Swiss photographer Joël Tettamanti’s breathtaking photography is a bi-product of his extensive travelling throughout the world to places as remote as Greenland and Lesotho. He has been described as “the one who sees what others will only realise once his images appear on magazine pages or gallery walls” and as having a “rare eye and understanding for the insignificant”.
Tettamanti’s works, normally vast landscapes, capture the viewer with their beauty, enabling them to see what he sees and feel what he feels. When looking at the work it feels as though you are there staring into the open spaces he invites you in to.
There is a real purpose to Tettamanti’s photographs, despite their initial subtlety and controlled composition. He takes his work very seriously, attempting to challenge the viewer’s ways of seeing, almost forcing us to see and understand more about the world we live in. Globalisation and environmental issues are dealt with, as well as the effects of war, consumerism and tourism.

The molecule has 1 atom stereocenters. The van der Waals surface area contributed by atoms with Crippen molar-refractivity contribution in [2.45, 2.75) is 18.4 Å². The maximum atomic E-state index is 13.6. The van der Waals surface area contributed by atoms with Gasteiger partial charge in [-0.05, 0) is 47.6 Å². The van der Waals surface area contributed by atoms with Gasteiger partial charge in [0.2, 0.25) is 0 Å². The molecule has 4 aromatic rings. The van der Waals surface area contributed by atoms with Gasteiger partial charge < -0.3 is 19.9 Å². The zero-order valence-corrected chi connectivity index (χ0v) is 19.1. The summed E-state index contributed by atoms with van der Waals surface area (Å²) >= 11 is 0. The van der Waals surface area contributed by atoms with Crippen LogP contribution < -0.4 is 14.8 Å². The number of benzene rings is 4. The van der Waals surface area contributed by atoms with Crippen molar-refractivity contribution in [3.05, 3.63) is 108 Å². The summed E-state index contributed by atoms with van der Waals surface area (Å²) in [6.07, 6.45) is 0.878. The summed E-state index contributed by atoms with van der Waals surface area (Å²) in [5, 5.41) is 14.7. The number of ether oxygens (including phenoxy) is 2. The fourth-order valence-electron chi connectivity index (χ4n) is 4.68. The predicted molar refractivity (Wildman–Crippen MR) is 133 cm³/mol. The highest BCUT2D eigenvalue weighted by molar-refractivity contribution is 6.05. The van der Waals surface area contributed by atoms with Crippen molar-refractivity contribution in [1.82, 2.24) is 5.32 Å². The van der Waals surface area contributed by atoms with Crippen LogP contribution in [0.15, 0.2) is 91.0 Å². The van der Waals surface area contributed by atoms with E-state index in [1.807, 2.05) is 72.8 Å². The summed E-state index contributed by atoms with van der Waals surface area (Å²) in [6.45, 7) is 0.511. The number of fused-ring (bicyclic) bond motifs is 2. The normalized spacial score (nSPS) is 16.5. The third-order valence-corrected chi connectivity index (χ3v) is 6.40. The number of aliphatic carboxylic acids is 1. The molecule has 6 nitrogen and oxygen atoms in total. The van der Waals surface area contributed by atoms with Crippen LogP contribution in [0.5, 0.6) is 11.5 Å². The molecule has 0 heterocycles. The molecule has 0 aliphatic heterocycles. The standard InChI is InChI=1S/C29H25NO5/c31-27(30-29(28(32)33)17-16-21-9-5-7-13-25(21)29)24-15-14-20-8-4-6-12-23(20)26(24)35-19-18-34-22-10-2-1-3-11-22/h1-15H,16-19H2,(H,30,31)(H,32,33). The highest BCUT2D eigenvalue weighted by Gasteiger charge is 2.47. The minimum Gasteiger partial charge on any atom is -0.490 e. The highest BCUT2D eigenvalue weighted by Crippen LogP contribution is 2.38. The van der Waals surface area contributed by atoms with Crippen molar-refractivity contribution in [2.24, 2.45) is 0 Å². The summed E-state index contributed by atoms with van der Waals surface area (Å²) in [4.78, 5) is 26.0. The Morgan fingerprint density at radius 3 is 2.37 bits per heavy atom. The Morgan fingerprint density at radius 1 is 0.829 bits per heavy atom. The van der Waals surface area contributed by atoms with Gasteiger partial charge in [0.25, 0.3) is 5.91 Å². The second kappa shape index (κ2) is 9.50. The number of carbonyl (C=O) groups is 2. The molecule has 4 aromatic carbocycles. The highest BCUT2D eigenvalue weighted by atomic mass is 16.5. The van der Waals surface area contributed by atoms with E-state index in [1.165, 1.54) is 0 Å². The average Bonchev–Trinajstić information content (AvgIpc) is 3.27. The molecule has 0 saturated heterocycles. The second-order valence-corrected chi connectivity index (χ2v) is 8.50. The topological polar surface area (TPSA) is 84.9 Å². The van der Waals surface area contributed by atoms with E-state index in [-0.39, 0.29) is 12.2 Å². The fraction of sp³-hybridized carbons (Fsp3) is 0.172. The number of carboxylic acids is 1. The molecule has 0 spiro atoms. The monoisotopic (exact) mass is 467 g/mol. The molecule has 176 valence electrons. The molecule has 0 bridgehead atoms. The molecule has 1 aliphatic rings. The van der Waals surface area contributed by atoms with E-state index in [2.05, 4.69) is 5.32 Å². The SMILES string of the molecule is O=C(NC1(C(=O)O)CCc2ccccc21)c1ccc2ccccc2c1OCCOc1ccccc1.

Born in 1977 in Cameroon, Tettamanti studied graphic design and photography in Lausanne and then went on to show his work extensively throughout Europe, especially in Switzerland and France. He has also published a couple of books during his career which include the monograph Local Studies
This stunning photograph, taken in late 2007, shows the vertiginous viewing platform in Conn, Switzerland, designed by young architect Corinna Menn.